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Tech Specs: Smart glasses are back and I have...questions

In today’s episode of ‘We’re Living in Black Mirror’, Facebook have released Ray-Ban Stories.

If this concept looks and sounds familiar that’s because it is.

So if - like me - you are unsure how we got back here, allow me to take you on a journey.

1. What happened to the other smart glasses?

2. How do Ray-Ban Stories work?

Andrew Bosworth, the Facebook executive who heads up Reality Labs, said the glasses were “designed to help people live in the moment”. So whether you’re riding a bike or moshing at a music festival, the glasses’ 5 megapixel camera lets you capture life’s spontaneous moments from a first-person perspective. Everything you capture can then sync straight up to your phone to be shared.

3. Wait, so are they sunglasses? Prescription lenses? Or both?

From what I’ve read, Ray-Ban Stories will be sold “anywhere Ray-Bans are sold” including Sunglass Hut and OPSM. It also says that prescription lenses will also be available. Does this mean you only use them in summer, like sunglasses? Or can you wear them all day? I’m pretty sure the law states that only Bono is allowed to wear sunglasses inside but I will check my notes.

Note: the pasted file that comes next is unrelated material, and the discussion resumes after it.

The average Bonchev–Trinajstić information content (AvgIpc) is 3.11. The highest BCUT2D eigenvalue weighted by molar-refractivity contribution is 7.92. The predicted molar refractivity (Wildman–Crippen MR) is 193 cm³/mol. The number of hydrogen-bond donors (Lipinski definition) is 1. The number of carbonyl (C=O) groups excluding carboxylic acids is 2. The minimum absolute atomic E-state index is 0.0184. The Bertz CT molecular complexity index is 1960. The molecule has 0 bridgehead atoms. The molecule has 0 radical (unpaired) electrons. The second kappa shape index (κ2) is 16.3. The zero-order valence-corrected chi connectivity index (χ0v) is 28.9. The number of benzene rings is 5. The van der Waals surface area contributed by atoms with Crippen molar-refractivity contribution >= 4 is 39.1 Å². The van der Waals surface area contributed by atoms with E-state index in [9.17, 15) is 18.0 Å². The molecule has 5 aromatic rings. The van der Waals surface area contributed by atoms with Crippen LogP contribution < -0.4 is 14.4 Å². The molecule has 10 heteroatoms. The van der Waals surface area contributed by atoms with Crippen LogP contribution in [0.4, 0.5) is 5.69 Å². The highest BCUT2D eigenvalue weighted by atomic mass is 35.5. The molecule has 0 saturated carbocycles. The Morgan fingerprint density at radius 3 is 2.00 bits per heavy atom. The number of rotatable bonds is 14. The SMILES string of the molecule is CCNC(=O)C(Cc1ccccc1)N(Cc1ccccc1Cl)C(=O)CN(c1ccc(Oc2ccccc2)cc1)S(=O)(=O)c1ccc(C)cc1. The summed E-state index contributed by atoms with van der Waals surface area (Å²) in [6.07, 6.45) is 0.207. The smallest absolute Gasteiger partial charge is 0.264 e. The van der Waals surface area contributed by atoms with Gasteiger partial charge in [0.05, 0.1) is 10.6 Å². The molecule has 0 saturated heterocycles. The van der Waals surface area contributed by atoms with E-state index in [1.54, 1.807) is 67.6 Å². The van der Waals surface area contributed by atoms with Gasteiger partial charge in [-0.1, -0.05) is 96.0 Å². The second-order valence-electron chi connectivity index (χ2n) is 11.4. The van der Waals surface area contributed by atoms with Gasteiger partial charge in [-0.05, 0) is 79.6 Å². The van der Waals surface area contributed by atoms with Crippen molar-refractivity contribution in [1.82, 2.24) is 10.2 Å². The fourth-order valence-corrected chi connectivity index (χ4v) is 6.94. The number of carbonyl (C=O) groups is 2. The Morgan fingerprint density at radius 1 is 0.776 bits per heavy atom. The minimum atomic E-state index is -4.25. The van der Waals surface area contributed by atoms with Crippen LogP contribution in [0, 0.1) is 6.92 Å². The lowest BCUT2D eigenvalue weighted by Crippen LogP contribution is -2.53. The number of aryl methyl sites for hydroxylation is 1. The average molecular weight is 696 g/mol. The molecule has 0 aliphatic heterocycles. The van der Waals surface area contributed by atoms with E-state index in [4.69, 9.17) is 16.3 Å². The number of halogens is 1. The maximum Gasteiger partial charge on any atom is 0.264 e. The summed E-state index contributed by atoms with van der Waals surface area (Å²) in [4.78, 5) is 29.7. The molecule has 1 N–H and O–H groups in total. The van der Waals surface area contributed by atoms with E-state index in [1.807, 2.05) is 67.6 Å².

4. What age group are they marketing these glasses to?

I’m no Gen Z - but I can’t remember the last time I saw ANYONE under the age of 30 wearing a pair of Ray-Ban Wayfarers. We live in the age of online commerce where there are literally thousands of cooler/more relevant sunglass brands out there. Why Facebook would model their cutting-edge tech off the same design worn by sunburnt British backpackers circa 2006 is beyond me.

5. Did we resolve the whole privacy thing? And if so, why does all the marketing material look straight out of 1984?

For a company like Facebook who have a complicated relationship with user privacy (to say the least), I can’t quite figure out why their comms are looking so...Orwellian. But hey! Who am I to question the Zuck? In response to the privacy backlash sparked by Google Glass - Facebook insists that when it comes to Ray-Ban Stories “privacy is baked directly into the design”. There are a list of features such as a power switch to deactivate the camera and microphone at any time, as well as an LED light that shines whenever the user is taking photos or videos to notify people nearby.

Well - consider me convinced! Brb buying a pair as we speak.

Hannah Payton




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